Want to see how citizens can band together in emergencies, how private companies react to disasters (or fail to do so), and why in many cases government provides the cheapest, most comprehensive and effective solutions to common problems? Welcome to the history of urban firefighting.
Over the years cities have tried all three approaches to preventing and fighting fires. First, volunteers. In the 1700s, firefighting was done almost exclusively by neighbors hauling water in buckets. Then, in the early 1800s, insurance companies organized private firefighting companies and paid for their rudimentary equipment. If a building insured by the company was afire, the firefighters would pitch in to fight it. If the insured building wasn’t burning but the one next to it was, private firefighters would stand around to make sure the fire didn’t spread.
After the Civil War, as buildings got taller and the need for equipment and training greater (and after some spectacular fires like the one that destroyed Chicago in 1871), cities created full-time fire departments supported by taxes.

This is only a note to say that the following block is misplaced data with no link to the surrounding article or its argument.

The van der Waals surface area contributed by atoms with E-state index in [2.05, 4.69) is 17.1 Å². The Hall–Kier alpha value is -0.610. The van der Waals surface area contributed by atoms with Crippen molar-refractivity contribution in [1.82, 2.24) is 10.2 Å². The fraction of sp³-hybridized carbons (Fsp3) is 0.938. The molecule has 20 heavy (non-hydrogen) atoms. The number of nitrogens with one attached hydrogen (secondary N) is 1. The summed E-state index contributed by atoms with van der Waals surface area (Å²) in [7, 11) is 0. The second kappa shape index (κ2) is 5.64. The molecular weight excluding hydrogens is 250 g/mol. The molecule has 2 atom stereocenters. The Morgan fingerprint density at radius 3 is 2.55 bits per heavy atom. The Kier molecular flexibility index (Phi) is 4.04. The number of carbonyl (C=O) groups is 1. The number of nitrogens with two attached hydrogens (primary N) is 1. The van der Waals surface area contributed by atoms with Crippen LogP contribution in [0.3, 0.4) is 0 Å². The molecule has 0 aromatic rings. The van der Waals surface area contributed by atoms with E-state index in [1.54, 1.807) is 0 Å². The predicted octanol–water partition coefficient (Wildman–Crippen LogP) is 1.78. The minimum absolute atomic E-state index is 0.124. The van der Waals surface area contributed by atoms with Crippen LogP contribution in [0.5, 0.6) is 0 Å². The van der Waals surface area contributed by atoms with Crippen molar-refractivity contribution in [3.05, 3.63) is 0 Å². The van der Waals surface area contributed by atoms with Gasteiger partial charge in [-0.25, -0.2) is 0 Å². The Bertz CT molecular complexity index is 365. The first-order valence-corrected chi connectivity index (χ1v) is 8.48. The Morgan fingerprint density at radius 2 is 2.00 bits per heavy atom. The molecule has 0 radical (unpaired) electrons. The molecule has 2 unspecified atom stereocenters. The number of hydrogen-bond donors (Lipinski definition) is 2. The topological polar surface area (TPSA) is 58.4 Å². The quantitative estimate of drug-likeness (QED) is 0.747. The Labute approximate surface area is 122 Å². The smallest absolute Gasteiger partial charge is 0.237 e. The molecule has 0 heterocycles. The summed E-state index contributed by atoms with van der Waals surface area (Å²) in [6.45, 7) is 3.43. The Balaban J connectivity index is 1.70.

They also bought sophisticated equipment, built infrastructure like fire hydrants, and passed ever stricter building codes that made fires less frequent and deadly. (Example: Thanks to building codes, smoke alarms today are wired into new or remodeled houses. And where there are functioning smoke alarms, studies show, the risk of dying in a house fire is cut in half.)
This comprehensive approach combining trained and equipped personnel, infrastructure, and regulation—which only governments can provide—worked. Death or homelessness by fire has moved way down the list of risks faced by city dwellers and continues moving down. Today cities have about half as many structure fires as they had in the late 1970s. So if you live in a city and have never feared a fire at home or work, you can thank government for it.
Give the credit to: local governments
Photo by Christophe Quintin licensed under Creative Commons.